RHTLaw Taylor Wessing Deputy Managing Partner and Chairman of ASEAN Plus Group Azman Jaafar expresses the importance of ASEAN to be a rules-based organisation as a coping strategy in response to the changing business environment, in The Jakarta Post

RHTLaw Taylor Wessing Deputy Managing Partner and Chairman of ASEAN Plus Group Azman Jaafar was featured in an article published by The Jakarta Post. The article was first published on 20 September 2017.

Greater Integration Vital for Asean to Benefit Business More

Source: The Jakarta Post ©

Date: 20 September 2017

Author: Linda Yulisman

Greater integration vital for ASEAN to benefit business more

With sound economic fundamentals, ASEAN appears to have a promising outlook ahead. Celebrating 50 years since it was founded this year, the group has become the world’s sixth-largest economy with a combined income of US$2.55 trillion and it is estimated to expand by 5.2 percent in the coming years. Deeper economic integration, which began with the establishment of the ASEAN Economic Community at the end of 2015, is seen as a way for the 10-member bloc with a population of more than 500 million to further unlock its potential and better benefit business.

Singapore’s senior parliamentary secretary for the ministry of education and ministry of trade an industry, Low Yen Ling, said that greater integration would provide enormous opportunities for business people across the region.

“ASEAN’s journey into deepening economic integration is a continuous journey,” she said on the sidelines of ASEAN Summit 2017, organised by Singapore-based international law firm RHTLaw Taylor Wessing.

“It will always be a work in progress, something to work on together, and that is also a reflection of the rapidly changing world, not just in ASEAN, but also outside of the region.”

The Southeast Asian grouping has benefitted from the free flow of goods across its borders without tariffs in the past decade. It has also undertaken efforts to improve the ease of exporting in a wide range of sectors, such as automotive, cosmetics and medical equipment through reducing and simplifying regulations.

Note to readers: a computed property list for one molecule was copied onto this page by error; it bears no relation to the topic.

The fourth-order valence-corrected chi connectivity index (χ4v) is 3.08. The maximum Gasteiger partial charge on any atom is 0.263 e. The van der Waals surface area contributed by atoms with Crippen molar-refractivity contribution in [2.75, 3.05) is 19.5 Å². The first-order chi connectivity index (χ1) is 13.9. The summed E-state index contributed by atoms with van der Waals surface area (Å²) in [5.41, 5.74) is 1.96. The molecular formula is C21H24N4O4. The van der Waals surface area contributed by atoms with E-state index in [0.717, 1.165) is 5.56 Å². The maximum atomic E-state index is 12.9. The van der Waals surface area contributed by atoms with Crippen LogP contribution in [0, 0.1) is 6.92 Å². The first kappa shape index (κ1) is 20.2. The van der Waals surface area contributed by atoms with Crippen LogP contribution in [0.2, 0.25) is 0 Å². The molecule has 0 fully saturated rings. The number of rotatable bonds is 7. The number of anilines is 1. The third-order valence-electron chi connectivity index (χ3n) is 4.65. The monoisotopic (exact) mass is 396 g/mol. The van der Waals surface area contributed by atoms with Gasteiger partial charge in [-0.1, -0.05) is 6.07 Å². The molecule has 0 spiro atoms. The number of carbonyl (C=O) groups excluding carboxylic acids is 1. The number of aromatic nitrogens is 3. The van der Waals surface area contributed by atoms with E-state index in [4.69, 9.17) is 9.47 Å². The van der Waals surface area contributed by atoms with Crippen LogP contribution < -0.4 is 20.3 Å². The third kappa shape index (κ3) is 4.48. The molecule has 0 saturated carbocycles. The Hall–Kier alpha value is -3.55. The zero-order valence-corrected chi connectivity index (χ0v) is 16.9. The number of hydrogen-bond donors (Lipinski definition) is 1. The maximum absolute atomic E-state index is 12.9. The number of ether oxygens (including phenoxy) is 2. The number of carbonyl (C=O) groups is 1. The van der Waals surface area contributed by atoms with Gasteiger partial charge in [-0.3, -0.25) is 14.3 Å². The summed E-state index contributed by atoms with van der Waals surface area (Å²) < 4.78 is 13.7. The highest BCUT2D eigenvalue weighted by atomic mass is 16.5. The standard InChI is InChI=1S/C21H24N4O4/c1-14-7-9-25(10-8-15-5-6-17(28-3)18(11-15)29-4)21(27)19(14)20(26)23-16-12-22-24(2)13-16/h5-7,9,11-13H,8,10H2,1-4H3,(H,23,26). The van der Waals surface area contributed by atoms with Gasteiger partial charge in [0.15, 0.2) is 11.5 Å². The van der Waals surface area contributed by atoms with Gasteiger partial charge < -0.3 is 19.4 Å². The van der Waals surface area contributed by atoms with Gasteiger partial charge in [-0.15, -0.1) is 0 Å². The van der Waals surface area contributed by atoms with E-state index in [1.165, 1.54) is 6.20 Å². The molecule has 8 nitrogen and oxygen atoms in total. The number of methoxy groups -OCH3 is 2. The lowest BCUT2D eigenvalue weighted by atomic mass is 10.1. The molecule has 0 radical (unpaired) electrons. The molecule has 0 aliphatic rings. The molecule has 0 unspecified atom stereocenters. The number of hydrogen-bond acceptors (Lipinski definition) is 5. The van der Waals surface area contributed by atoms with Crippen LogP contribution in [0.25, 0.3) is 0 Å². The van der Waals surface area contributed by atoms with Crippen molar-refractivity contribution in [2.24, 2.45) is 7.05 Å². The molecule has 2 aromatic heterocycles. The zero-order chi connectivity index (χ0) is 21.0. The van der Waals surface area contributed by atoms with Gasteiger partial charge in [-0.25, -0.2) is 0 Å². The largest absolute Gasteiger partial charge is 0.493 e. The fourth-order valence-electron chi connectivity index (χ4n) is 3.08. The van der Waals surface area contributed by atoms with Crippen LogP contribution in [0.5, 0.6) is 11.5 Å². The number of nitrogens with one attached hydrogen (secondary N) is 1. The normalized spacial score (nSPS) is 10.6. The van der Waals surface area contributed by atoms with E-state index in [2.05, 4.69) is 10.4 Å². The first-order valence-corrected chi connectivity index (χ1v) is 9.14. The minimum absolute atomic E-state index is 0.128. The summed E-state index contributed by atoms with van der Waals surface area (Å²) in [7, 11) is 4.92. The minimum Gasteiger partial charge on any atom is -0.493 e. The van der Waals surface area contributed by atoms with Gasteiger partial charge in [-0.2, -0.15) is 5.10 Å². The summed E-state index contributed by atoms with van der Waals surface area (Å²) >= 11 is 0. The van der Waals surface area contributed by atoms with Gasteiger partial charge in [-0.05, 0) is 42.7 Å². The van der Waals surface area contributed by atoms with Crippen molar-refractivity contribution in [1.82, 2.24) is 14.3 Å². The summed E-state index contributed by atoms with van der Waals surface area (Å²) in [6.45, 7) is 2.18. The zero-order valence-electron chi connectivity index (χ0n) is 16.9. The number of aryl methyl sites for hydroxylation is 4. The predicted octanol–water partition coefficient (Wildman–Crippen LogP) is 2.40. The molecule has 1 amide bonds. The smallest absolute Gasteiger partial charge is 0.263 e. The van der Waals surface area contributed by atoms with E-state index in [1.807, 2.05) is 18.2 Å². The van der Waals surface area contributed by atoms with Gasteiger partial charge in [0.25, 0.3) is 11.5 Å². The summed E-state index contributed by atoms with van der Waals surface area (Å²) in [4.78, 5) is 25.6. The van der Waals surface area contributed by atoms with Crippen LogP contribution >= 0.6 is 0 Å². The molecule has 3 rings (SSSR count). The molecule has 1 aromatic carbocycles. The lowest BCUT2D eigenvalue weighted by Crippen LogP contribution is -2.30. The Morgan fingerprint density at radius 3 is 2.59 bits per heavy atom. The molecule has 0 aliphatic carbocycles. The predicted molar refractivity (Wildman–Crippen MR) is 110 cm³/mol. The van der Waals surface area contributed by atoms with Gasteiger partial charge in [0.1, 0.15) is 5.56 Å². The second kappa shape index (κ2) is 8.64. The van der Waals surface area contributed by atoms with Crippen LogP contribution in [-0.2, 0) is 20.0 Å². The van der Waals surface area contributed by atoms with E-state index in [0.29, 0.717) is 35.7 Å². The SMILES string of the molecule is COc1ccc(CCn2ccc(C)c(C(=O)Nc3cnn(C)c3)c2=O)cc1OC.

In its latest move in August, ASEAN launched an online portal – ASEAN Solutions for Investment, Services and Trade (ASSIST) – to allow companies to voice their concerns over non-tariff measures that impede trading of good within the region.

Low further said that when taking the ASEAN chairmanship next year, Singapore aimed to push for initiatives on e-commerce and the digital economyy in order to provide greater benefits for business, particularly micro, small and medium enterprises.

Vice president for public sector and government practice at consulting firm Frost & Sullivan, Richard Won, said that it would be crucial for ASEAN to bring a real impact to the private sector as a way to make the grouping more relevant to business.

It would be, therefore, necessary for the grouping to address two critical issues faced by businesspeople, namely the cost of doing business and the regulatory environment, he added.

“If we can help to reduce costs, make it easier to register business and increase trade and services, and also to have transparent rules within the bloc, that will be a dream come true for many businesses in the region,” he said.

The group is working on the creation of ASEAN Single Window that will enable exporters across the region to expedite customs clearance through online exchange of information between the member countries.

Since a few years ago, it has simplified the procedure for exporters seeking a certificate of origin for their products, a requirement to enjoy exemption of tariffs, through an online self-certification scheme.

Deputy managing partner and chairman of ASEAN Plus Group at RHTLaw Taylor Wessing Azman Jaafar acknowledged that it would be important for ASEAN to become a rules-based organisation, partly to cope with the changing business environment in the past two decades.

“It is not good for us to rely on the old ways of allowing personal judgement to get in the way of decision-making for business,” he told The Jakarta Post.

“If a business needs to be in a particular country, I think a rules-based economy would be very helpful instead of thinking about what we have to go to get the [business] license,” he said.

While ASEAN members were in the different stages of development, it would be necessary to give some of them time to adjust their national interests with regional interests, Jaafar said.